Instead of shaming or stigmatizing people,  what we need to practice is support. If a person is making an effort to reach out to you, through whatever means that may be, at least it is an effort. At least this person recognizes they may not be able to get through something all by themselves.  I’m not talking about those whose lives thrive on creating chaos around them, that is entirely different, although still valid. They too are still human. I’m talking about the girl who in a moment of loneliness and desperation makes a suicide threat because she legitimately feels like nobody cares. The person struggling with circumstantial and perhaps other mental hurdles, who is venting because if they don’t get it out somehow they feel like they might explode. The person who is so tired of being constantly bombarded with neverending optimism from others that it’s starting to feel condescending.

Listen folks: sometimes LIFE SUCKS. This is a fact, and that is ok. It is ok to be sad, or angry or any other number of emotions. When we arrived here on this earth what was the first thing we did? We CRIED. Because we were small, helpless and frighted, and needed support. Because we were alive, and part of being alive is to feel.

So the next time someone in your life is having an emotional reaction to something, I want you to do something for me. Don’t offer advice unless they ask,  don’t tell them “Oh I totally understand” if you’ve never been where they are, don’t patronize and say “It’s ok” because in that moment, no it is most certainly not ok.  All I want you to do is listen.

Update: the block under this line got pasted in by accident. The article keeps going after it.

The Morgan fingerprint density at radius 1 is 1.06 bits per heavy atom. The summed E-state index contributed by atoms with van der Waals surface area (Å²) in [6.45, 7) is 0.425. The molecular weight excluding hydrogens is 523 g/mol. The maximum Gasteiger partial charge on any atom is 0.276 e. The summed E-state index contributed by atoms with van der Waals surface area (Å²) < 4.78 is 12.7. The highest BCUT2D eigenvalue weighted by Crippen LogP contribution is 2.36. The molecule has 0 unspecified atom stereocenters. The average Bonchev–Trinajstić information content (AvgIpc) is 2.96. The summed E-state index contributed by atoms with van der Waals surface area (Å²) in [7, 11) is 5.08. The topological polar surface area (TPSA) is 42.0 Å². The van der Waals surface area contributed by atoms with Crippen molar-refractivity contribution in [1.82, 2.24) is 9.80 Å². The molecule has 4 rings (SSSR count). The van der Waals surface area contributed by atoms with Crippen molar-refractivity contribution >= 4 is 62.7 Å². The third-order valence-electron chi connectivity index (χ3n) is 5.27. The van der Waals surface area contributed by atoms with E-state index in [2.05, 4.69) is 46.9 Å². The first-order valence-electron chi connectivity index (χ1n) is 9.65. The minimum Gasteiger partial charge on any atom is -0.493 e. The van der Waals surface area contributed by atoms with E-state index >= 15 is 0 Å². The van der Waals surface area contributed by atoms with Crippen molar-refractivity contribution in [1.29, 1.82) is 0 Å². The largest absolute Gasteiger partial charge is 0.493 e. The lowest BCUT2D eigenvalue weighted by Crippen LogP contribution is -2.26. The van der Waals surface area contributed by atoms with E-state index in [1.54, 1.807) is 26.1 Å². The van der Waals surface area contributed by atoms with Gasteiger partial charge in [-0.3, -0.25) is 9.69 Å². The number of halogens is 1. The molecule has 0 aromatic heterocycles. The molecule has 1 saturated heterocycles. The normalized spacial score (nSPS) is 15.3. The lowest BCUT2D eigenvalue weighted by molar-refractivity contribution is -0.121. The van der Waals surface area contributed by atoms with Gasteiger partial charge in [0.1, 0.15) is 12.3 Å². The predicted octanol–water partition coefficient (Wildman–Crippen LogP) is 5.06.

Brittany Bell is our guest blogger.  She is a 24 year old youth advocate at Youth MOVE Massachusetts who is studying to become a youth counselor.  She hopes to bring awareness and support to the learning disability and mental health communities by sharing her experiences.

 

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6 Responses to The attention just encourages her

  1. Sharon says:

    Brittany – My 12 yo son is going through some adolescent hurdles and your words are so encouraging and true. Thank you for your good work.

  2. Nancy says:

    Brittany, I agree with you that feeling pain is part of who we are. It’s wired into our DNA as a way to protect us. Thank you for reminding us of this and for reminding us not to give that unsolicited advice. Also, no one should invalidate what you are feeling. I think often that happens because of their own discomfort. That’s their issue. To play the devil’s advocate a little, I am the parent of someone a little older than you and the same as a Jim Morrison when he died. When your child becomes an adult, you still hate to see them in pain. But more so, you worry. So do I poke and probe and ask questions, yes, guilty as charged. Hopefully I strike the right balance.

  3. Elaine Arsenault says:

    Thank you for your words. When my daughter was having a difficult time I would want to make her feel better. It has taken me years to realize that all I need to do is be there, to listen and not give her advise. You made me understand how important this is.
    Thank you

  4. Cathy says:

    Brittany, Excellent blog! People need to become better at listening myself included. I have worked hard on this skill through my journey with my son who suffers from mental illness. Thank you for bringing awareness to this ongoing problem.

  5. lori says:

    Yes, it’s be hard for me not to always offer advice. I’m still trying and learning. thanks for your blog

  6. Carol Matzner says:

    Very well said Brittany. I like the Jim Morrison quote at the beginning. You took that quote and gave it more meaning for me. I think it takes a lot of strength to be with all of our feelings. I mostly appreciate your advice about the importance of listening. Thanks for your article.